Financial Alchemist: Apple’s U.S. iPhone replacement rate slows to once every 3.46 years

“However, an iPhone that is not upgraded this year, is an iPhone that might be upgraded next year.”

From “Visualizing Longer Smartphone Replacement Cycles” by friend-of-the-blog Turley Muller, who does the math two ways:

The frequency at which smartphone users purchase new models has been slowing for many years now, but the impact has been less apparent. Sales to new users masks the declining sales to current users… When the market becomes saturated and sales demand is dependent on current users, any slowdown in upgrades surfaces to the forefront.

The 4 major US wireless carriers report the percentage of their subscriber base that upgrades their device in that quarter, and the sum of those 4 quarters equals the annual upgrade rate. A 50% annual upgrade rate implies replacement cycle of 2 years, 25% would be 4 years and so on (1/.5, 1/.25)… To account for those upgrades that carriers classify as gross adds, I use churn rates as a basis for an adjustment assumption. With out an adjustment, the upgrade cycle has extended from 3 years (2010) to recently (2018) longer than 4.5 years. We know that is too long, which is not a surprise since upgrade activity is not full captured. After adjusting, those rates go from 2.23 years (2010) slowing to 3.46 years in 2018. [A second method, omitted here, yields roughly the same result.]

iphone replacement rate

Click to enlarge.

In the Fall of 2014, Apple introduced its first iPhone with a large screen display-The iPhone 6 Plus. The decline in upgrade rates quickly reversed as iPhone sales surged due to the considerable amount of pent-up demand for a large display iPhone model. After iPhone Plus mania subsided, upgrades rates resume their decline and have really collapsed in the last 2 years.

When / Will we see another event like 2014? A massive upgrade cycle or “super cycle” has been expected for two years now, yet it has not materialized. However, an iPhone that is not upgraded this year, is an iPhone that might be upgraded next year. iPhones do not last forever; eventually, they will have to be replaced. As iPhone owners hold on to their devices longer, the amount of pent-up demand for future iPhones increases. So while Apple may have periods of weak iPhone revenue resulting from soft upgrades, there will be periods when upgrades rebound generating strong iPhone sales. [emphasis mine]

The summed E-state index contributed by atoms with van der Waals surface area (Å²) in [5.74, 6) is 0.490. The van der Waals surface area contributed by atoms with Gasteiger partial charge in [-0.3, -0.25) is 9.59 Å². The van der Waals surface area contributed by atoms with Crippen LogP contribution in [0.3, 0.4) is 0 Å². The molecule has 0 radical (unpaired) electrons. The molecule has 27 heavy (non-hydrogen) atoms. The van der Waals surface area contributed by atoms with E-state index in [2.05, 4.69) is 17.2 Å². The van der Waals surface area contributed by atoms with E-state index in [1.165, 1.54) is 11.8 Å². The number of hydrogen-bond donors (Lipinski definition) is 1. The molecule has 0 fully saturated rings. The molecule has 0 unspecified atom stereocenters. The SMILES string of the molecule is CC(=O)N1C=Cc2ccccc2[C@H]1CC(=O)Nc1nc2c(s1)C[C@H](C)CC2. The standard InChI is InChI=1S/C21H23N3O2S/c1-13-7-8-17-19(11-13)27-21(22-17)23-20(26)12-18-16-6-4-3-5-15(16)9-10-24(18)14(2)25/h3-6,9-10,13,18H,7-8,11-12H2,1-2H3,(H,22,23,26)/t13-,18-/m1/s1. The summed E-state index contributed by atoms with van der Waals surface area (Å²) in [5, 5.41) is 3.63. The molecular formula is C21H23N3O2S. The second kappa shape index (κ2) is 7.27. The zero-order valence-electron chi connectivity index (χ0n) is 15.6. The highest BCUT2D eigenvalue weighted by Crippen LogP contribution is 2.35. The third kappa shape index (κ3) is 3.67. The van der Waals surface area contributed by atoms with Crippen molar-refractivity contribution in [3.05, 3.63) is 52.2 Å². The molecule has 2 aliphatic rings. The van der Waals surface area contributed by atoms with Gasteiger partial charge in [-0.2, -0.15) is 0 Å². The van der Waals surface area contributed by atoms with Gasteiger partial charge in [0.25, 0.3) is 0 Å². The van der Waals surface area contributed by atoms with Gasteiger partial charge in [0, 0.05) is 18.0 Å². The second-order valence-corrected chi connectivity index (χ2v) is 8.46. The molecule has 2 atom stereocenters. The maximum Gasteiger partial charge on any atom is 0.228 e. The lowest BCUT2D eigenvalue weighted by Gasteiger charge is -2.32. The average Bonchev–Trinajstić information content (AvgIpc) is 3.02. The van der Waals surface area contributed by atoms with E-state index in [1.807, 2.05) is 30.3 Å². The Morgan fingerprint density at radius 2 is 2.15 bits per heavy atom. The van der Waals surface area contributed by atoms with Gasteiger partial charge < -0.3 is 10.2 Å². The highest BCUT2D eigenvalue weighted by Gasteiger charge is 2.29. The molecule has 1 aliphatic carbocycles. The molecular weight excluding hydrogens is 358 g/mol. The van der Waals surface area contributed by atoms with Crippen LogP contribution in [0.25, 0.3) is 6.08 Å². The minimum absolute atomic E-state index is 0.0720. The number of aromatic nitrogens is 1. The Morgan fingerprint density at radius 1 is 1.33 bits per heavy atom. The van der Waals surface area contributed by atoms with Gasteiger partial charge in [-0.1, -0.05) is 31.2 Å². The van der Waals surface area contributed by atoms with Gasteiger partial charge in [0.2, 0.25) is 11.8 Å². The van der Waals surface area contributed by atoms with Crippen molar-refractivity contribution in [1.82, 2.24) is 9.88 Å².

iphone replacement rate

My take: Muller is a long-time participant in my quarterly Apple Earnings Smackdowns, where his estimates regularly beat the Wall Street professionals’. Last quarter he came in first in the all-categories ranking. His Financial Alchemist blogspot is on my blog roll.

7 Comments

  1. Robert Paul Leitao said:

    The number of iPhones in use worldwide continues to rise as the sales of pre-owned iPhones continue to rise. Although the sales of pre-owned iPhones do not flow through Apple’s books, it increases the market for constituent services.

    The sales of pre-owned iPhones create their own “currency” to support the costs of innovation and product development. For example, I trade-in my iPhone each year under the Apple annual upgrade program. The iPhone I trade-in remains in the market for a buyer. In turn, the demand for pre-owned iPhones supports Apple’s ability to engage in the program.

    Although Apple significantly raised the iPhone’s ASP with the release of the original iPhone X, Apple’s gross margin as a percentage of revenue did not increase. The higher prices supported Apple’s ability to innovate and bring advancements to market. High demand for pre-owned iPhones provides support for the buyers of new iPhones through high resale values and high trade-in values for pre-owned devices.

    Apple’s management has correctly decided to expand the company’s services offerings and the company will debut new content services this year. The number of iPhone users worldwide continues to rise even as the number of new iPhones sold each year remains cyclical.

    Although Apple’s highly popular battery replacement offer last year is obviously impacting the pace of new iPhones sold this year, the addressable market for Apple’s services and 3rd-party developers continues to rise. This is why, in-part, Services revenue will rise by double-digit rates this year even if in FY2019 new iPhone sales fall below FY2018 levels.

    Apple doesn’t “sell” devices. Apple creates customer relationships and these relationships create demand for both new and pre-owned devices. Because new iPhone sales are cyclical, it’s best to gauge growth over multi-year periods rather than by quarter or fiscal year. At this time, Services revenue is the best proxy for gauging growth in the global iPhone market on an annual basis.

    3
    February 24, 2019
    • Gregg Thurman said:

      Only sales of new product finances R&D. Trade-ins, be they cars or phones, are nothing more than a purchase finance tool.

      Just like the automobile industry, pre-owned product expands installed base, and in the case of the automobile industry increases dealership revenue through SERVICES such as repairs and after sale accessories.

      Apple is taking a page out of the automotive playbook in that it doesn’t manufacture disposables, rather Apple manufactures extended life products that Apple can monetize after the initial sale.

      This strategy is anathema to Android manufacturers. Android gross margins demand high volume, hence disposable, sales.

      Over time the consumer (new users/switchers) will migrate to longer life, high quality products. Just look what happened to the US auto industry (low quality) market share after the consumer was exposed to Japanese high quality in the ‘60s and ‘70s.

      0
      February 25, 2019

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